Political Battle Over Regional Vs National Identity/Languages

November 19, 2009 by · Leave a Comment 

By Nilofar Suhrawardy, Muslim Media News Service (MMNS)  India Correspondent

NEW DELHI/MUMBAI: Samajwadi Party (SP) leader Abu Asim Azmi’s decision to take oath in Hindi in Maharashtra Vidhan Bhavan on November 9 has not only enhanced his political importance but has also proved politically damaging for his rivals. Defying Maharashtra Navnirman Sena (MNS)’s diktat for taking oath only in Marathi, Azmi took oath in Hindi. Though the few minutes, during which Azmi was manhandled and slapped by MNS activists inside the Vidhan Bhavan for taking oath in Hindi must have been traumatic for the SP leader, they have earned him substantial media coverage, adding to his political stature within his own party and across the country.

Amid the backdrop of SP faring poorly in recently held by polls, the worst shock of which is defeat of SP chief Mulayam Singh’s daughter-in-law Dimple from Firozabad, the party apparently is counting on Azmi’s newly earned popularity to help the party improve its political image. Dimple was defeated by Congress candidate Raj Babbar by more than 85,000 votes. The party’s poor performance is linked with it having lost Muslim votes because of its alliance with Kalyan Singh, who was the Uttar Pradesh Chief Minister and a member of Bharatiya Janata Party (BJP), when the Babari Masjid was demolished in 1992. The SP has thus decided to distance itself from Kalyan Singh and felicitate Azmi to gain the lost Muslim-base.

“Azmi upheld the prestige of the national language in the anti-Hindi environment prevailing in Maharashtra,” the SP stated at its meeting in Lucknow (November 14). Signaling that SP’s political friendship with Kalyan Singh had ceased, Mulayam Singh said:  “He is not a part of the Samajwadi Party. Kalyan Singh himself says he is not part of any party.”

Interestingly, the political limelight gained by Azmi on taking oath in Hindi has prompted quite a few Marathi celebrities to clarify their stand on their regional and national identity. Cricket maestro Sachin Tendulkar said: “Mumbai belongs to India. That is how I look at it. And I am a Maharashtrian and I am extremely proud of that but I am an Indian first.” (November 13) Tendulkar’s stand has certainly added some fire to the fight on “Maratha-issue” and also prompted more politicians to add their voice to it. 

Criticizing Tendulkar strongly for his remarks, Shiv Sena chief Bal Thackeray said in his party mouthpiece, Samana: “By making these remarks, you have got run-out on the pitch of Marathi psyche. You were not even born when the Marathi Manoos got Mumbai and 105 Marathi people sacrificed their lives to get Mumbai.”
Though it is not the first time that Thackeray has made such comments, they have invited greater political attention than before because of “Marathi-identity” being strongly in news.  Not surprisingly, Tendulkar has won strong applause from various political leaders for his comments. “His statement has been made in the true sportsman spirit. Though he is a Maharashtrian, he plays for the country. This (Tendulkar’s comment) will unite the entire country,” according to Maharashtra Chief Minister Ashok Chavan.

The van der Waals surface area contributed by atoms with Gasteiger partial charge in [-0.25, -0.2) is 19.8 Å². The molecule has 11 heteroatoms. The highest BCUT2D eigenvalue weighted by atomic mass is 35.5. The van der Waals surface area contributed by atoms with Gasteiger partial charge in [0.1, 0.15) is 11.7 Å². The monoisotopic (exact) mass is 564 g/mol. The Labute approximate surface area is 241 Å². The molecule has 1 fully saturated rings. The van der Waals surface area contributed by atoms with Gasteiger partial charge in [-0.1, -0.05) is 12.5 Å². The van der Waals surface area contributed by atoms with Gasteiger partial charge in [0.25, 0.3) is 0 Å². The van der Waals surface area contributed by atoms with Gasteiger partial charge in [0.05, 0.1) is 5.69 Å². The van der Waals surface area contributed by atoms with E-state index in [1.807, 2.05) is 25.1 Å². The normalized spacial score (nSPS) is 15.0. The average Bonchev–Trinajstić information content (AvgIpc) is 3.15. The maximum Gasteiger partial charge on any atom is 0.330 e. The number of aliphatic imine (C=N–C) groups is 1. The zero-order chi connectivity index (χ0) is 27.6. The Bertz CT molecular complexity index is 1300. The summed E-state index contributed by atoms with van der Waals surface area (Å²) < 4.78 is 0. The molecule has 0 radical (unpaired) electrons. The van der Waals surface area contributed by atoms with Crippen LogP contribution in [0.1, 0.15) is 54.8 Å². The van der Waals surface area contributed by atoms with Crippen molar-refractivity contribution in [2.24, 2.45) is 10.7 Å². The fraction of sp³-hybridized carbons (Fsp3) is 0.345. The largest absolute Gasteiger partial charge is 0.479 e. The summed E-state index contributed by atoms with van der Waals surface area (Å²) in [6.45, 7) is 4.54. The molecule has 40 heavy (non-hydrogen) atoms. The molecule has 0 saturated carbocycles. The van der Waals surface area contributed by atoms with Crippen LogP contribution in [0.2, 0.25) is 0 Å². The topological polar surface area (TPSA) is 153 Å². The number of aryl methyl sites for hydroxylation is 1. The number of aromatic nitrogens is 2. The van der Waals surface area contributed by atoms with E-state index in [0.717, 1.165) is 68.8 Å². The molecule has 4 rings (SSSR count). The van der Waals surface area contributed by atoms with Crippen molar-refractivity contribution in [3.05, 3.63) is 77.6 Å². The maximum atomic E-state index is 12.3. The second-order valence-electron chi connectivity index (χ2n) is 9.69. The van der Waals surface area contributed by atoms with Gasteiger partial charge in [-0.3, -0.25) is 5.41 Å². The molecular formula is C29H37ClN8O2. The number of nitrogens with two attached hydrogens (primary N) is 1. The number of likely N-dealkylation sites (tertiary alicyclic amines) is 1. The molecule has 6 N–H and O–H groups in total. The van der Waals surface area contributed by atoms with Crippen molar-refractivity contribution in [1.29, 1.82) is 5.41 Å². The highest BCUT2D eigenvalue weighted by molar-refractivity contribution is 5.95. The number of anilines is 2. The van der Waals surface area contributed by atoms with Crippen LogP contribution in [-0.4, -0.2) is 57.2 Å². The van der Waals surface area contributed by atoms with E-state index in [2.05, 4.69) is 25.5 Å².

Among others who expressed appreciation for Tendulkar’s remarks and also congratulated him for taking the stand are Bihar Chief Minister Nitish Kumar, Minority Affairs Minister (central cabinet) Salman Khurshid and Rashtriya Janata Dal (RJD) leader Lalu Prasad. Thackeray has been “clean-bowled” by Tendulkar, Khurshid said.

Thackeray’s criticism of Tendulkar has not won any support from the saffron brigade. Taking a guarded stand on the controversy raised in Maharashtra over “Marathi,” without specifically referring to the issue, Rashtriya Swayamsevak Sangh (RSS) chief Mohan Bhagwat said at a public rally in Pune: “There are certain issues of Marathi-speaking people and agitations on this can be justified. But it should not be at the cost of national integration and harmony.” (November 15)  Declining to question Tendulkar’s stand, BJP leader Arun Jaitley said in New Delhi: “If Maharashtrian says he is proud of being a Maharashtrian as well as an Indian, then I find this statement absolutely correct.” (November 16)

Welcoming Tendulkar’s stand, Azmi said: “I admire Sachin Tendulkar to have not got cowed down by Shiv Sena’s intimidation tactics and having proudly declared that he was an Indian first. Sachin’s remark must make the Sena ruffians understand that after all, Maharashtra is like any other state – a part of the Indian nation.”  Azmi is also hopeful that his party would be able to regain the support of Muslim-vote. On this, he said: “I welcome my party president’s decision to distance himself from the man who was responsible for demolition of the Babari Masjid. I wonder what had led him to shake hands with Kalyan Singh, but thankfully realization dawned on my Netaji (Mulayam Singh), who finally decided to part ways with that man.” “I am sure that Muslims who had chosen to distance themselves from the SP because of this reason, would once again return to stand by Mulayam, whose contribution to the cause of minorities was unmatched,” Azmi said. SP has a long political innings to play, during which it certainly is counting on projecting Azmi as its Muslim face. It is to be watched whether the limelight gained by Azmi on taking oath in Hindi will help turn the political trend in SP’s favor or not. 

11-48

Once Bitter Rivals, Mulayam & Kalyan Patch Up

January 29, 2009 by · 1 Comment 

By Nilofar Suhrawardy, MMNS India Correspondent

babri-masjid